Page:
Blog

Designing for Health: First Impressions Can Make Or Break Your Product

 IMAGE BY  YANKI01

IMAGE BY YANKI01

We're excited to have a guest post by Shannon Clark, founder and CEO of UserWise, a consultancy that helps medical device manufacturers and startups design safe and easy-to-use medical devices. The consultants at UserWise conduct usability testing for a variety of medical devices ranging from surgical robots to home-use injection platforms. UserWise consultants also perform safety assessments to comply with US and international regulations related to Human Factors. This is why we're excited for the privilege of having Shannon guest blog for Zansors!

An “out-of-the-box experience” is the experience a consumer first has when preparing to use a product. The term describes the user's experience from the moment they first remove the product from its packaging through completion of its setup. This experience is important, as it not only impacts the user’s first impression of the product, but it can also have critical safety implications.

First Impressions Define the User Experience

First impressions matter. A first impression can define the customer’s overall long-term satisfaction with a device, their willingness to buy similar devices in the future, and their likelihood of recommending the device to others.

In a usability study comparing the Jawbone Up and the Fitbit Flex, two wearable fitness trackers, participants found the initial unwrapping and setup of the Fitbit Flex to be significantly more intuitive. While both devices needed improvements in their smartphone apps, the users’ “ultimate trust in the data, willingness to continue using the wearable, and general satisfaction with each wearable was heavily influenced by their initial experiences.”

Users are Impatient

Imagine the excitement of receiving a brand new iPhone––you just can’t wait to start using it! Instead of waiting until you get home, you eagerly pull off the tightly sealed lid seconds after you walk away from the cash register. Then, before you know it, your phone drops to the floor.

This scenario isn’t as uncommon as you may think (remember Jack?). In fact, I had the same experience with the iPhone 6. The lid of the box clung to the bottom, and the package’s center of gravity was top-heavy. My iPhone was perched precariously on an insert at the very top surface of the carton, just ready to jump out of the box and onto the floor when I opened it.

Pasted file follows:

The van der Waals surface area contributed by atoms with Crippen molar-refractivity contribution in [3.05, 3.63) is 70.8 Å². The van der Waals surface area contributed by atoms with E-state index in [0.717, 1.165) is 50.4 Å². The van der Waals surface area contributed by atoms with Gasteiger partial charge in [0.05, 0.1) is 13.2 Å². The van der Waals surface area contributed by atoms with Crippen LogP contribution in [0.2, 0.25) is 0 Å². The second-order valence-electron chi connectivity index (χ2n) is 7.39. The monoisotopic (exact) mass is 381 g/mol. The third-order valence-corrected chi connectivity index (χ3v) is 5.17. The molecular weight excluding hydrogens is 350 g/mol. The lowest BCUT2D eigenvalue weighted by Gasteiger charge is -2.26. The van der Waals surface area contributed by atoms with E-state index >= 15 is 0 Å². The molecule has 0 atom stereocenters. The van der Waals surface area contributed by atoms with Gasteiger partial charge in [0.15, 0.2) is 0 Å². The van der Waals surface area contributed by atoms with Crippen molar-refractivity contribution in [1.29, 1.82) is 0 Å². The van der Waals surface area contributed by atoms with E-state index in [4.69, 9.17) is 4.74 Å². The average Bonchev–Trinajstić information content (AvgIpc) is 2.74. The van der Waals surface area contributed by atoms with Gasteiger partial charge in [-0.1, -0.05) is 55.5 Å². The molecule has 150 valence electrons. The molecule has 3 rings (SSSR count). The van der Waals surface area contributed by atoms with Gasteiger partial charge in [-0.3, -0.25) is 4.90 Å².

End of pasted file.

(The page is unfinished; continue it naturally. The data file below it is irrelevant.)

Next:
These flaws could be addressed through good tolerancing in the carton design specifications, mechanical testing with an adequate sample size of commercial cartons, reliable manufacturing processes, and usability testing with intended users.

With a wearable medical device, not only could this scenario lead to a device malfunction, but it could also present a potential safety concern. For example, a home-use diagnostic device might break, and then present a patient with incorrect diagnostic results. In the case of a wearable glucose monitor, the patient could administer the wrong amount of insulin, which could lead to extremely severe consequences.

Users Skip Reading Instructions

Once a consumer receives a product, they want to use it as quickly as possible. If the instructions are too long and contain unnecessary information, users will skip reading them. Typically, makers of wearable devices make their devices as intuitive as possible so reading the instructions is not required. However, there are certain wearable medical devices in which reading the instructions is a crucial task to safe and effective use of the device.

Ultrasound devices can be used to treat certain pains related to musculoskeletal conditions. Recently, a long duration, low intensity therapeutic ultrasound device was developed for patients to use as a wearable device. In this case, the device is not quite as intuitive as a fitness tracker and requires the user to read the instructions before “wearing” the device.

Here are some ways to create an out-of-the-box experience that will encourage the consumer to read the instructions:

  1. Place the instructions on top of the device
  2. Use paper with a texture that has a more substantial feel
  3. Incorporate visual, attention-grabbing designs
  4. Avoid large blocks of text
  5. Keep the instructions separate from other, less-critical information for safety.

Conclusion

The next time you purchase a wearable device, think about the first impression you’re getting as you remove it from the box. Do you trust the device to offer accurate results? Does the device make you feel comfortable, or even excited to use it? In the case that the medical device treats or monitors a medical condition, does the device packaging invite you to read the instructions?

If the out of box experience fails in one of the ways described, the manufacturer may want to spend more time on the out-of-box experience design, and run a usability study with actual customers in order to find ways to improve it!

Scroll To Top